Thursday, 18 July 2013

Gums are NOT the best Gluten Substitute.


Xanthan Gum

The gluten in wheat is elastic and expands when baked, allowing breads, cakes, cookies and dough to maintain their shape without falling or crumbling. However, since the flours used in gluten-free baking do not contain gluten, something must be added as a binder to create these same elastic qualities and help goods hold their shape.

There are ingredients and methods for preparing gluten-free baked goods that can add structure and keep baked goods tender. You can build structure without gluten. Gluten-free baking has evolved over the past few years, ever since dedicated bakers discovered new tricks. Because gluten plays such a critical role in the structure of baked goods, replacing it can be difficult.

Gluten is the stretchy protein that forms when wheat flour is exposed to water and is manipulated, either through beating or kneading. This protein forms a literal web that traps air, creating the crumb, or texture, of breads, cookies, cakes, and pastries.

Since the start of gluten free baking there have been two gluten substitutes that have reign supreme, xanthan gum and guar gum. They are used to bind, thicken and emulsify gluten-free ingredients.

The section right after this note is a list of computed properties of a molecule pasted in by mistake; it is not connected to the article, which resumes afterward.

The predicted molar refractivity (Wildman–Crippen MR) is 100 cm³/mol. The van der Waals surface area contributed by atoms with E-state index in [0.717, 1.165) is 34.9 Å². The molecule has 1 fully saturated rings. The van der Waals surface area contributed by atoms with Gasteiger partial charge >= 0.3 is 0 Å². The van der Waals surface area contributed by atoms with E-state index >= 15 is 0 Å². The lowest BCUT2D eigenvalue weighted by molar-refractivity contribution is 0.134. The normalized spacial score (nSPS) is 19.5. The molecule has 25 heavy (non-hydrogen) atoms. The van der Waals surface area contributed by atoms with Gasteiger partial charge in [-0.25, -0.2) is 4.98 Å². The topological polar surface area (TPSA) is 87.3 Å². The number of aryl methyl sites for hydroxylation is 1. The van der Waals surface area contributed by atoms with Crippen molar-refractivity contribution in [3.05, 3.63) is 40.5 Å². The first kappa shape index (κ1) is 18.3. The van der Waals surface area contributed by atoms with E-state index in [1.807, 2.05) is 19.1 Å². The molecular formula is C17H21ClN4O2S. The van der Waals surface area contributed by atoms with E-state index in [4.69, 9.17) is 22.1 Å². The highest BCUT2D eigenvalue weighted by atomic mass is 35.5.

Xanthan gum
Xanthan gum is a corn-based, fermented product. It's made by fermenting corn sugar with a microbial called "Xanthomonas campestris." It's used extensively in the food industry to make products thicker and it's a common ingredient in gluten-free recipes. Using too much xanthan gum in a recipe will produce a heavy, gummy or even slimy texture in your baked goods.

Guar Gum
Guar gum comes from the seed of bean-like (legume) plant, sometimes referred to as the Indian tree. It is high in soluble fiber. Guar Gum has eight times the thickening power as cornstarch. Like xanthan gum, measure carefully when using guar gum in gluten-free recipes or you may end up with heavy, stringy baked goods.

Gums form a stretchy web when mixed with water, which replicates gluten’s structure. But xanthan gum is expensive, and some people who are sensitive to gluten are also sensitive to xanthan gum. Both xanthan gum and guar gum have laxative properties, which can cause digestive distress in some people. Also these substances have their limitations in baking, they have no nutrient value and they don't provide flexibility or strength in your final baked good.

The latest incarnations of gluten-free breads, cakes, and cookies use no gums, gelatin, or artificial structure-makers at all. Gluten-free bakers have found that using a combination of gluten-free flours and starches and using more natural gluten imitators helps mimic the structure provided by wheat flours. This knowledge, combined with new weighing and mixing methods, has revolutionized the gluten-free baking world.

If you want to avoid gums or other artificial add-ins, you need to combine gluten-free flours and starches. No single gluten-free flour has the characteristics, protein content, and starch content to single handedly replicate wheat flour.

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